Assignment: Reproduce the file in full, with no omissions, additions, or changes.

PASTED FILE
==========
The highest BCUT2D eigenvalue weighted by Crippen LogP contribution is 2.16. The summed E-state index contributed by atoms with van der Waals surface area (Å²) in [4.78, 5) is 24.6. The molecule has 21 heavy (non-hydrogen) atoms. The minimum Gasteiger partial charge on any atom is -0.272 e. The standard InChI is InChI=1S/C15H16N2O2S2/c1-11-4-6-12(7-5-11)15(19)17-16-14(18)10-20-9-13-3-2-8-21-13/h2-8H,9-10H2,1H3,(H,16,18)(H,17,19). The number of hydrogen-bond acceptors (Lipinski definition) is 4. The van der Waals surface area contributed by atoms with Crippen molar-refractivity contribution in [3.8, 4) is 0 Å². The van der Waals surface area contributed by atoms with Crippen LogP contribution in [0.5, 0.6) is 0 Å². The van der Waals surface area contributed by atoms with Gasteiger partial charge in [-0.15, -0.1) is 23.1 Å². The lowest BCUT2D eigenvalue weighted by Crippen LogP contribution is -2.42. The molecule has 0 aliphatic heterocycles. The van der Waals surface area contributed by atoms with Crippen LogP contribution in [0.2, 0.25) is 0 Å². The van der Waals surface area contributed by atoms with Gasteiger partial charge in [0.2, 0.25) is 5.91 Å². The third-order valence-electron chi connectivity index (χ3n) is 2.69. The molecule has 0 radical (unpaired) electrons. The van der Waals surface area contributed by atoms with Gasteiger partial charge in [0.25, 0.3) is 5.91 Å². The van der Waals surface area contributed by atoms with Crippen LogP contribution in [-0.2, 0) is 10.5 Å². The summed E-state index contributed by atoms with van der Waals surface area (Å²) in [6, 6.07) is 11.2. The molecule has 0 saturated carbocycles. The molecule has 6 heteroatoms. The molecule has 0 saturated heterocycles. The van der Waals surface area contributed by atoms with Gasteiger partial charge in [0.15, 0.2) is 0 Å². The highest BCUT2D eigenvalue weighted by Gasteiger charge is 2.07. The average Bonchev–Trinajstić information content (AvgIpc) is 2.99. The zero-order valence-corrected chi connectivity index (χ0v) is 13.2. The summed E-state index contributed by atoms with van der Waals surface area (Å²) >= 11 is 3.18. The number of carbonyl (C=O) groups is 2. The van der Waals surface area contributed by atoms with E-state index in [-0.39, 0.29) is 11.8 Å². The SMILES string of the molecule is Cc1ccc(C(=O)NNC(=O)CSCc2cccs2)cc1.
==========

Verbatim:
The highest BCUT2D eigenvalue weighted by Crippen LogP contribution is 2.16. The summed E-state index contributed by atoms with van der Waals surface area (Å²) in [4.78, 5) is 24.6. The molecule has 21 heavy (non-hydrogen) atoms. The minimum Gasteiger partial charge on any atom is -0.272 e. The standard InChI is InChI=1S/C15H16N2O2S2/c1-11-4-6-12(7-5-11)15(19)17-16-14(18)10-20-9-13-3-2-8-21-13/h2-8H,9-10H2,1H3,(H,16,18)(H,17,19). The number of hydrogen-bond acceptors (Lipinski definition) is 4. The van der Waals surface area contributed by atoms with Crippen molar-refractivity contribution in [3.8, 4) is 0 Å². The van der Waals surface area contributed by atoms with Crippen LogP contribution in [0.5, 0.6) is 0 Å². The van der Waals surface area contributed by atoms with Gasteiger partial charge in [-0.15, -0.1) is 23.1 Å². The lowest BCUT2D eigenvalue weighted by Crippen LogP contribution is -2.42. The molecule has 0 aliphatic heterocycles. The van der Waals surface area contributed by atoms with Crippen LogP contribution in [0.2, 0.25) is 0 Å². The van der Waals surface area contributed by atoms with Gasteiger partial charge in [0.2, 0.25) is 5.91 Å². The third-order valence-electron chi connectivity index (χ3n) is 2.69. The molecule has 0 radical (unpaired) electrons. The van der Waals surface area contributed by atoms with Gasteiger partial charge in [0.25, 0.3) is 5.91 Å². The van der Waals surface area contributed by atoms with Crippen LogP contribution in [-0.2, 0) is 10.5 Å². The summed E-state index contributed by atoms with van der Waals surface area (Å²) in [6, 6.07) is 11.2. The molecule has 0 saturated carbocycles. The molecule has 6 heteroatoms. The molecule has 0 saturated heterocycles. The van der Waals surface area contributed by atoms with Gasteiger partial charge in [0.15, 0.2) is 0 Å². The highest BCUT2D eigenvalue weighted by Gasteiger charge is 2.07. The average Bonchev–Trinajstić information content (AvgIpc) is 2.99. The zero-order valence-corrected chi connectivity index (χ0v) is 13.2. The summed E-state index contributed by atoms with van der Waals surface area (Å²) >= 11 is 3.18. The number of carbonyl (C=O) groups is 2. The van der Waals surface area contributed by atoms with E-state index in [-0.39, 0.29) is 11.8 Å². The SMILES string of the molecule is Cc1ccc(C(=O)NNC(=O)CSCc2cccs2)cc1.